Oversight and governance of public company remuneration in Spain had long been straightforward – until a recent Supreme Court ruling muddied the waters. Article 217 of Spanish Companies Law (“LSC”) provides shareholders at the general meeting with a vote on the aggregate director fees that can be paid to the board, and article 249 provides a further vote on the company’s wider remuneration policy. However, in February the Court handed down a decision calling for articles 217 and 249 to be considered cumulatively; the result is uncertainty, with various companies acting on a variety of interpretations.
Article 217 is generally seen to cover non-executive fees paid in relation to board and committee service, with executive remuneration seen as separate, governed by the wider policy as well as employment contracts. This split is reinforced by articles 529 septdecies and 529 octodecies of the LCS, which relate specifically to listed companies and more clearly distinguish between board service and executive functions.
The court’s conclusion that articles 217 and 249 should be considered cumulatively has blurred the lines. While the ultimate meaning of the decision remains unclear, one potential implication is that the aggregate remuneration limit approved by shareholders should cover executive pay as well as director fees. Another is that the limit should be included in the remuneration policy.
During the past proxy season, most companies followed a traditional approach. However, some issuers’ legal teams apparently had different views, proposing amendments to their articles of association or remuneration policy to accommodate for the court decision.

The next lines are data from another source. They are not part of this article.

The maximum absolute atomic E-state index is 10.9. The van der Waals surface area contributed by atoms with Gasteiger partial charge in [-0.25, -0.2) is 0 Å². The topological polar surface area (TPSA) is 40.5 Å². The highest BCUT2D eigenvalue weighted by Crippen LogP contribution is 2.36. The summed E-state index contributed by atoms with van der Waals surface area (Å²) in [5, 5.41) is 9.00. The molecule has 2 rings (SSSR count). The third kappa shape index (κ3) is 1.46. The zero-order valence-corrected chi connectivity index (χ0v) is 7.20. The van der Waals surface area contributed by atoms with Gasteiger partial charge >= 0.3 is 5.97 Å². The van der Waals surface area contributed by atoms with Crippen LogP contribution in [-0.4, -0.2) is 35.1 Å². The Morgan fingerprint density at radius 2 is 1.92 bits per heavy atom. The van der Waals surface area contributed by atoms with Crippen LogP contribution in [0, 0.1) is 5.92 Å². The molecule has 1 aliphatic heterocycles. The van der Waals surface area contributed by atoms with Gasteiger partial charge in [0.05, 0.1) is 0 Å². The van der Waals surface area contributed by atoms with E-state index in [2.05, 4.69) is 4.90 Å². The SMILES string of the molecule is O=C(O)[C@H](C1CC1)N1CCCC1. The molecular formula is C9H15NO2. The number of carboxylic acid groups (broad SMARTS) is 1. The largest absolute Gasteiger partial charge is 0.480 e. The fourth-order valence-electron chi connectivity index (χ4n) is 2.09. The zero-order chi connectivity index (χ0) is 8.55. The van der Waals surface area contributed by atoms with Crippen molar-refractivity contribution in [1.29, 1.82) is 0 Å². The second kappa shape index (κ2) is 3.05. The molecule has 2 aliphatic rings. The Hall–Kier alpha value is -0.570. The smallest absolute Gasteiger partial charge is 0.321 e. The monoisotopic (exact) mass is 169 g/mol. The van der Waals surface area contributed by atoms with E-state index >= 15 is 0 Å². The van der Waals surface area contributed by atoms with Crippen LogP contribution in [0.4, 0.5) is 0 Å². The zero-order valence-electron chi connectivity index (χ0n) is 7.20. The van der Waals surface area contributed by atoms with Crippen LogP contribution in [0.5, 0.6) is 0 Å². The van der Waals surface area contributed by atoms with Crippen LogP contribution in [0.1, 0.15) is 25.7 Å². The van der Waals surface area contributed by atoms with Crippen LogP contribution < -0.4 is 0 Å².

Even amongst the companies that took action, there were a range of responses. For example, construction conglomerate Obrascon Huarte Lain SA hedged its bets, amending the wording of its articles association to specify that the maximum remuneration limit should be set by way of the remuneration policy (reflecting the court’s decision by effectively blending articles 217 and 249), but also allowing for the amount to be approved ‘ad hoc’ by the general meeting. Others went a step further; Metrovacesa, for example, amended the remuneration policy itself to set a new aggregate remuneration limit, which itself includes separate caps on directors’ fees (€2 million) and executive pay (€4 million, excluding severance).
The current system for listed Spanish companies already gives shareholders a fair amount of say on director and executive pay. In addition to the aforementioned votes on remuneration policy and aggregate director compensation, an annual advisory vote on the directors’ remuneration report encourages additional disclosure and provides shareholders with a means to voice their opinion on how the policy has been applied during the year.
Including executive pay within the aggregate maximum approved by shareholders could provide a new point of scrutiny going forward, but it wouldn’t necessarily lead to material changes. Look to Switzerland: with executive pay continuing to creep up year on year, the ultimate impact of the Minder Initiative’s binding shareholder votes appears somewhat muted. Regardless, with some companies adjusting their articles and remuneration policies as others stand pat, legal clarification on whether (and how) the Spanish court’s decision applies to listed companies is sorely needed.
Matti is an analyst covering the Spanish market.